An adoption order is an order conferring parental responsibility for a child to the adopter(s) and at the same time operates to extinguish the parental responsibility which any person had for the child immediately before the making of an order. Once an adoption order is made the child is deemed to be the adopters’ legitimate child. The relevant English statute governing adoption is the Adoption and Children Act 2002. This Act introduced the right for same sex couples and heterosexual cohabiting couples to adopt.

Anyone who is over the age of 21 and either domiciled in the UK or habitually resident for at least one year can adopt under English law. Certain criminal offences may disqualify someone from being able to adopt. Sometimes your legal right to live in the UK may also be relevant to your ability to adopt under English law.

Adults cannot be adopted, the adoptee must be under the age of 18 when the application is made, although an adoption order can then still be made before their 19th birthday.

Couples and single persons can adopt. Couples do not need to be married or in a civil partnership but they need to be in an ‘enduring family relationship’. It is not possible to adopt as a single adopter if you are married, unless you are permanently separated or your spouse cannot be found.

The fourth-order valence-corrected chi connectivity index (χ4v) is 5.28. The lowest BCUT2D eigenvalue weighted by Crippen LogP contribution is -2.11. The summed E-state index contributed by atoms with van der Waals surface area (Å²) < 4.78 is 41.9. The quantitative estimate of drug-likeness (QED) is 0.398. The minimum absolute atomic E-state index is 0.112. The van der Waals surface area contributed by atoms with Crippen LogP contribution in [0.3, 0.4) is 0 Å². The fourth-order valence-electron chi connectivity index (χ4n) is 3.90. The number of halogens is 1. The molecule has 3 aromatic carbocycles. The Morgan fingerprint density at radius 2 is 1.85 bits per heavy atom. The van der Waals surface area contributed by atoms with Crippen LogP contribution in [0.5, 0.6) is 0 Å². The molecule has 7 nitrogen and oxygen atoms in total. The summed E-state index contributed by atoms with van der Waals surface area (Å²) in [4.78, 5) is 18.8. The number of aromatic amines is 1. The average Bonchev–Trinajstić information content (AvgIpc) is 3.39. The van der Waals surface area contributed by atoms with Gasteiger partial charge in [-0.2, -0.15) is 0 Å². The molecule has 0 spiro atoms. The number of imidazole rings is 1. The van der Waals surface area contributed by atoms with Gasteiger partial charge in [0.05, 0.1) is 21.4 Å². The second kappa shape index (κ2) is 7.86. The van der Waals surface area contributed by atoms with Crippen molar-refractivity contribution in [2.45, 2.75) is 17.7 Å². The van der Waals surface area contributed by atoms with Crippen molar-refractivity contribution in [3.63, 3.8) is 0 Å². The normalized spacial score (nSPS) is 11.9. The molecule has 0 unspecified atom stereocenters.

If you want to be approved as adopters, you will need to be assessed by social services or an authorised adoption agency. Private adoptions are not permitted under English law.

The route to adoption will depend on your circumstances – whether the child already lives with you, whether social services have placed a child for adoption, or whether you want to be assessed as adopters for a yet unidentified child.

Inter-country adoption

Adoption from abroad is a complex process. There are strict rules to follow if you live in the UK and want to adopt a child from abroad, and a criminal offence may be committed if they are not.

You can adopt under English law, even if you do not currently live in the UK, as long as you have go the relevant connection to the UK and previously lived here.

The making of an adoption order may bestow British citizenship on your child.

Adoptions from some countries are restricted and the Department for Education which oversees intercountry adoptions in England and Wales publishes and updates a list of those countries on a regular basis – currently on the list are Nigeria, Haiti, Nepal, Guatemala, Ethiopia and Cambodia. If you have already adopted or are intending to adopt a child from a restricted country, get legal advice first or as soon as possible.

Adoption of a relative’s or spouse’s child

There is no prohibition on kin adoptions under English law but if you are intending to adopt a relative’s child from abroad, you should get legal advice first.

It is also possible to adopt your spouse’s child but this can be quite complex and seeking early legal advice as to your options is highly advisable.

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